German luxury car makers have reported further sales increases in March, helped by strong demand in China and an accelerating recovery in the US while Europe continued to shrink.
Daimler, BMW and Volkswagen’s Audi all reported sales increases in key foreign markets as they pushed hard into China, where disposable incomes continue to rise, and increased production in the USwhere sales of cars and light trucks rose nearly 13% in March, Dow Jones reported.
Daimler reiterated its earnings targets for 2012 as it reported a 12% increase in Mercedes car sales during the first quarter and said it still expects vehicle sales to rise significantly this year. The company is also the world’s biggest maker of trucks and reported a 20% rise in truck sales in the first quarter.
Audi said it plans to increase sales by a double-digit percentage in coming months in China following a 37% rise in March. In the first quarter, its China sales were up 40% to 90,063 vehicles and it expects the introduction of its A6L model, to be presented at the Beijing auto show starting 23 April, to further drive sales.
BMW’s March US sales were up 13% to 26,382 vehicles, Mercedes’ sales rose 13% to 25,508 and Audi’s rose 18% to a record 11,585 vehicles.
BMW said it had achieved its best first quarter in the US since 2007, which showed “that customers feel more confident about the future.”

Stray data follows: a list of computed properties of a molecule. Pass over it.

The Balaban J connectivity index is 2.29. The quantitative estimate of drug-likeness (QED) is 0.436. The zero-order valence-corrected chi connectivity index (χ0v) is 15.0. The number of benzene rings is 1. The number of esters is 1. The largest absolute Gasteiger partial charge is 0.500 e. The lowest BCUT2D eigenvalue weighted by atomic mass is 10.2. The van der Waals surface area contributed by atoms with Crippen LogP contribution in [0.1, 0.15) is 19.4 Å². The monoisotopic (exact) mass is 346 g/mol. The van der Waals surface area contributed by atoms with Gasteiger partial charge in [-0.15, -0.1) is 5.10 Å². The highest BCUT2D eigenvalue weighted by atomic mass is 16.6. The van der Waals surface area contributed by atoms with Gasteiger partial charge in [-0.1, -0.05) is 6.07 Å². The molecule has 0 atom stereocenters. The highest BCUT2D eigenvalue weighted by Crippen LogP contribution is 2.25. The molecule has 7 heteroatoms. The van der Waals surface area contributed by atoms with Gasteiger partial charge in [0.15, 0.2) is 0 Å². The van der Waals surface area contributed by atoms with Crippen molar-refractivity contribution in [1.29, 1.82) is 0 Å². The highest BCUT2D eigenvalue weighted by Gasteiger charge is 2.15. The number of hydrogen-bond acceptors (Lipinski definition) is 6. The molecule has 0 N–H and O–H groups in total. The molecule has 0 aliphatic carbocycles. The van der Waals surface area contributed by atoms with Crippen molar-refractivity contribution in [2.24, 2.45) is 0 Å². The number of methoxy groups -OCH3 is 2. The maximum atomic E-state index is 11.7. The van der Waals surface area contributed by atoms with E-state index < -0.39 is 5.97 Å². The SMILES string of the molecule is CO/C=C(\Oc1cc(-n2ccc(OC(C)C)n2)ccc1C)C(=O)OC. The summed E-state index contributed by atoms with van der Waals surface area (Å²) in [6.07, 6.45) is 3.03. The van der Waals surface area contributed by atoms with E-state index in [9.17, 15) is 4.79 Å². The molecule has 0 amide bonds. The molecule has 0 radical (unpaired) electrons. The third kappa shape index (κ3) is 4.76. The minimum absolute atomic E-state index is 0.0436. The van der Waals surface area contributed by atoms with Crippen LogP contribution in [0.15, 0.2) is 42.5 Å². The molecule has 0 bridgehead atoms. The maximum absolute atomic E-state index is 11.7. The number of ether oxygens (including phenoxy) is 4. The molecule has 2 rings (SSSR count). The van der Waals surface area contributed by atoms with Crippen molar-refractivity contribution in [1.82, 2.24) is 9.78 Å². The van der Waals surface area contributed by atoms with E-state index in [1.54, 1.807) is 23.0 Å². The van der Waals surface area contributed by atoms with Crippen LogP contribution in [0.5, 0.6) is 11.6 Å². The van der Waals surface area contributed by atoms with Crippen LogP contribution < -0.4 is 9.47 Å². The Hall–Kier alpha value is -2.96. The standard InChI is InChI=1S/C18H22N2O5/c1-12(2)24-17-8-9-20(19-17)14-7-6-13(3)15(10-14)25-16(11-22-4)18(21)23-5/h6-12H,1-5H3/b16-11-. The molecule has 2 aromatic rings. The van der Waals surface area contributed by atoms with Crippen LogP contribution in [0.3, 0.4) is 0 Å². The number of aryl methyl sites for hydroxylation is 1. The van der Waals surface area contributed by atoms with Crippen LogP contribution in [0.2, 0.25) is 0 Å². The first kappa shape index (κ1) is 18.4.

“The year is still young and BMW alone will introduce in 2012 more new and refreshed models in the US than it ever has before in any one year making us strongly optimistic about the months ahead,” said Ludwig Willisch, president and chief executive of BMW of North America.
In contrast, dats this week showed the market in France, Europe’s biggest market after Germany, contracted 24% in March while Italy shrank 27%. Registrations of new cars made by PSA Peugeot Citroen, Renault and Fiat fell by 30% or more in their home markets. Fiat described its sales performance as the worst for March in 32 years.
Daimler said it expects the market outside Europe to continue booming over the next eight years with the global market growing by 40m vehicles a year until 2020 and India emerging as the world’s third-largest auto market by the same year, behind China and the US.
Despite the predicted sales increase, Daimler said earnings before interest and tax from ongoing business are only expected to come in at last year’s EUR9bn because of heavy investments in new technology, extra production capacity and expansion of its product range.
The group has been overtaken by BMW as the world’s biggest luxury car maker in recent years and was also overhauled by Audi in 2011. It has targeted 2020 as the year it wants to regain top spot.
Daimler has teamed up with Renault to share the cost of developing new small cars and more efficient engines to meet increasingly stringent emissions targets in many countries.